New Paltz’s Distinguished Speaker Series presents eminent physicist and award-winning author

NEW PALTZ – The State University of New York at New Paltz’s Distinguished Speaker Series proudly announces that world-renowned conceptual physicist, Janna Levin, assistant professor of physics and astronomy at Barnard College, Columbia University will speak on "The Third Culture," Thursday, Nov. 10 at 7:30 p.m., Lecture Center 100 on the New Paltz campus.

Janna Levin

For over half a century, there has been a chasm between the arts and the sciences– creating a gulf that has hindered the growth of both sides. Janna Levin’s work as an award-winning author of literary fiction, a Fellow at the Ruskin School of Fine Art and Drawing in Oxford University and as an assistant professor at Barnard College exemplifies a growing movement deemed "The Third Culture."

In this talk, Professor Levin will discuss the crossover between the arts and the sciences and the increasing importance of the scientific imagination in achieving the intellectual goals of a liberal arts education.

"Janna Levin has made significant contributions as a theoretical physicist in the fields of cosmology and black holes," said Amy Forestell, assistant professor in New Paltz’s Department of Physics. "She has done much to involve the general public in the world of science. Dr. Levin has spoken at many world-class venues and we are very fortunate to have her as the fall 2011 Distinguished Speaker. As a woman with combined work in both astrophysics and the arts she is helping to break stereotypes about scientists and will inspire more young girls to enter the STEM (science, technology, engineering and math) fields."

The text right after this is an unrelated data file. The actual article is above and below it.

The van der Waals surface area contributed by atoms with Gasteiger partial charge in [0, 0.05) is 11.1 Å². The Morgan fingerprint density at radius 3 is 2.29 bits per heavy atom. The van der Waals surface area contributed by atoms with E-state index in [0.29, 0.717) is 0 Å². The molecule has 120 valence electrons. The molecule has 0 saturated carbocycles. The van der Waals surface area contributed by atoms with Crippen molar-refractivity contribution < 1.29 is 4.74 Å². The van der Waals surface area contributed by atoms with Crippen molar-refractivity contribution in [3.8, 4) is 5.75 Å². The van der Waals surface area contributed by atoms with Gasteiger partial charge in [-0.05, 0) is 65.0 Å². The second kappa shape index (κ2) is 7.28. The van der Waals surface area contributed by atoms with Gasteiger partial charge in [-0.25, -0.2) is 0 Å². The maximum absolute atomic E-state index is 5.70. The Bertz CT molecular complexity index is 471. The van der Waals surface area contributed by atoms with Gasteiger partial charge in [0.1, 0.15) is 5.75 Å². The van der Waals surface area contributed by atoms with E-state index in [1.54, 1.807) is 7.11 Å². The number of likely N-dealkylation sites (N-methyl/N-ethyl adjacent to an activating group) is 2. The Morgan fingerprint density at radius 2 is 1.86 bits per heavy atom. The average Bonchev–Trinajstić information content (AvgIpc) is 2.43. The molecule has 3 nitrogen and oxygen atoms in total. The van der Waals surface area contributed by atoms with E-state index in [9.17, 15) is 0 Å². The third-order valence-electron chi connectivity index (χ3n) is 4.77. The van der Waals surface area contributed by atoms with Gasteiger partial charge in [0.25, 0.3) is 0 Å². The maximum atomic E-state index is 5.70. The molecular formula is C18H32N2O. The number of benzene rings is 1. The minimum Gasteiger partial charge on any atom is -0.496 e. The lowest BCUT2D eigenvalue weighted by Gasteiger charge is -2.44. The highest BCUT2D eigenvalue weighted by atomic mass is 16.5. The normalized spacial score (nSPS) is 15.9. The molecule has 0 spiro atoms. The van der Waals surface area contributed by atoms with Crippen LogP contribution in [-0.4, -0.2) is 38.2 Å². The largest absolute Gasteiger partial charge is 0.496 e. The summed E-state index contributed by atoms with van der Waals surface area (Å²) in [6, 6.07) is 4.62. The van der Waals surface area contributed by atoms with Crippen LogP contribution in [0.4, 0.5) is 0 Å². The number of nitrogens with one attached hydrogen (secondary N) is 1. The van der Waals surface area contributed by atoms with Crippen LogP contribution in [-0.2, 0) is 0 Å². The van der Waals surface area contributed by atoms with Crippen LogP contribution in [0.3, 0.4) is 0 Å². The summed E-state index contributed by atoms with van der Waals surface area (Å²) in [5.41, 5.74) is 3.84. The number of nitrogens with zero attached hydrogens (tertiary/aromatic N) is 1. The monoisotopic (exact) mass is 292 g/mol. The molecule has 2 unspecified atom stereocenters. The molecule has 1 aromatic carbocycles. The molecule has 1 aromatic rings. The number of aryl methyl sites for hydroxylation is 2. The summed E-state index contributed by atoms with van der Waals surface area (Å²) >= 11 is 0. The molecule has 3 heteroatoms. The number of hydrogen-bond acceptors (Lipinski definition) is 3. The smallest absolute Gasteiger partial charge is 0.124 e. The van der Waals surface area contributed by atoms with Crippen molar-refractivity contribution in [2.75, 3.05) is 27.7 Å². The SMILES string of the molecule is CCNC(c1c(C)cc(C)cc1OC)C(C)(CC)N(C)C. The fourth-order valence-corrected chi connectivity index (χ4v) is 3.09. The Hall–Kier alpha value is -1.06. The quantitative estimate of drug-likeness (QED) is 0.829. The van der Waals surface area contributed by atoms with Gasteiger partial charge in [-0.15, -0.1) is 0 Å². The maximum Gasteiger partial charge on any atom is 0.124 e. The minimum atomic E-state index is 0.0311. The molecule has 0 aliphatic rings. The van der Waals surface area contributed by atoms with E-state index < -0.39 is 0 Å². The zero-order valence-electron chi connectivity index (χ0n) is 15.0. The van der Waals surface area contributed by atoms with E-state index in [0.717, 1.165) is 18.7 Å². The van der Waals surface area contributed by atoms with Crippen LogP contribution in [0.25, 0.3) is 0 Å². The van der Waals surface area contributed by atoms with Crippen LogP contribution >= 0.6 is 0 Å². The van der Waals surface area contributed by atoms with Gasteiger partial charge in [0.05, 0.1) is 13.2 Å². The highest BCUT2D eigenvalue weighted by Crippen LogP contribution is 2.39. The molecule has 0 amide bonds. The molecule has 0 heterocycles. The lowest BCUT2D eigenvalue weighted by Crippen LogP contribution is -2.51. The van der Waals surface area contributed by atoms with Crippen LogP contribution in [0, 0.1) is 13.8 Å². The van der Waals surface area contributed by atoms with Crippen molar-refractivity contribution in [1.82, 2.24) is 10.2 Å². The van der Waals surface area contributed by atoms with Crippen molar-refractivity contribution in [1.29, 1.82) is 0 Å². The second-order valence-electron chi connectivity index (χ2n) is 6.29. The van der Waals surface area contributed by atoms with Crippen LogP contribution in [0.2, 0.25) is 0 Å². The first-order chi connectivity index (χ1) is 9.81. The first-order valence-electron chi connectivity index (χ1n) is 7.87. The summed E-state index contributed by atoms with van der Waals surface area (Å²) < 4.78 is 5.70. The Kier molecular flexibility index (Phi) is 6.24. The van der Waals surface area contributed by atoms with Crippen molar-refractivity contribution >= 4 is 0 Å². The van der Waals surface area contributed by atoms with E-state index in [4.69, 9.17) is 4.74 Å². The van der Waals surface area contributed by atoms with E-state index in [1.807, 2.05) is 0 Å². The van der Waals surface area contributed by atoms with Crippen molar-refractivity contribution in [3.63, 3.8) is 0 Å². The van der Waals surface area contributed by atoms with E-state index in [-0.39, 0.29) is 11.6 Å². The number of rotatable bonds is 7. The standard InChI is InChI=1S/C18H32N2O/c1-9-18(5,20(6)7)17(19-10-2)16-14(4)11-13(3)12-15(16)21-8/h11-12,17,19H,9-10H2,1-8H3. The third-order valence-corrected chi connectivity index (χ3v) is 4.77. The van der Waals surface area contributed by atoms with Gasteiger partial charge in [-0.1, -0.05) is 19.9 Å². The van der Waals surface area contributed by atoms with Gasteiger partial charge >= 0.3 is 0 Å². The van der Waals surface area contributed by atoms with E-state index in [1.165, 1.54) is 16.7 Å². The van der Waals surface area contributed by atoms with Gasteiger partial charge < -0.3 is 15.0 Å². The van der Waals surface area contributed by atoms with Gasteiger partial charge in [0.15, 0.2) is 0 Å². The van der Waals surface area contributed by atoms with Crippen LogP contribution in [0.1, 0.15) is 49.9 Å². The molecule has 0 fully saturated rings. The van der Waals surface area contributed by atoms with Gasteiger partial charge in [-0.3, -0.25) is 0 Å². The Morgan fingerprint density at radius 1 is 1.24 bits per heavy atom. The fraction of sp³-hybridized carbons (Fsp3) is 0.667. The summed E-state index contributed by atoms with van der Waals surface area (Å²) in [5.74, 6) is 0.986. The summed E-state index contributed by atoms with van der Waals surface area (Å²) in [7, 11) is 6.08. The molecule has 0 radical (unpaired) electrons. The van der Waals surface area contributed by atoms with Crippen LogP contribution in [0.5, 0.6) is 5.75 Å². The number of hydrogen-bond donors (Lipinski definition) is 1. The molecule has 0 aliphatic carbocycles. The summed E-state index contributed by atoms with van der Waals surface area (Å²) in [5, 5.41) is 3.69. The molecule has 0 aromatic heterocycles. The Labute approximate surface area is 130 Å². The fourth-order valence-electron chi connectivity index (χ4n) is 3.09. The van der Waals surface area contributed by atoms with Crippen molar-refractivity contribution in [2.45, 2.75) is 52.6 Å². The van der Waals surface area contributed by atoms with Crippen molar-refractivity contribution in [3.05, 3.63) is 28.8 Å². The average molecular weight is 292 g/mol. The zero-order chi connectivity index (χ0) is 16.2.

Levin’s research focuses on theories of the early universe, chaos, and black holes. Recently, her group has sonified predictions for the gravitational waves from black hole pairs, rendering the songs of colliding black holes. Her research topics include the shape of space, science’s longstanding question of whether the universe is finite or infinite, the cosmology of multiple dimensions and string cosmology.

She is the author of the popular science book, "How the Universe Got Its Spots: Diary of a Finite Time in a Finite space." Her second book is a novel titled "A Madman Dreams of Turing Machines" published by Alfred A. Knopf (2006), which won the PEN/Bingham Fellowship for Writers and was runner-up for the PEN/Hemingway award for "a distinguished book of first fiction." In 2003 she received the Kilby Young Innovator Award. In addition, Levin appeared on the Colbert Report.

Founded in 2008, the Distinguished Speaker Series aims to connect community members, alumni, friends, faculty, staff, students and their families with accomplished authors, policy makers and leaders, scientists, media experts, business people and other luminaries. The Series hosts speakers twice every academic year.

New Paltz’s Distinguished Speaker Series is supported by the generosity of the following sponsors: Peter and Helena Bienstock/Shawangunk Valley Conservancy; Campus Auxiliary Services; Chronogram; Key Bank; M&T Bank; and WAMC.

For further information and to purchase tickets please visit or call 845-257-3880 or 845-257-3972. Tickets may also be purchased at the Parker Theatre Box Office, Monday – Friday 11:30 a.m. – 4:30 p.m. Will Call and Box Office open at 6:30 p.m. on Thursday, Nov. 10 in the Lecture Center Lobby. New Paltz faculty/staff/alumni and students without New Paltz ID: $13.00; General Public: $18.00. SUNY New Paltz students are free with ID (limited tickets available).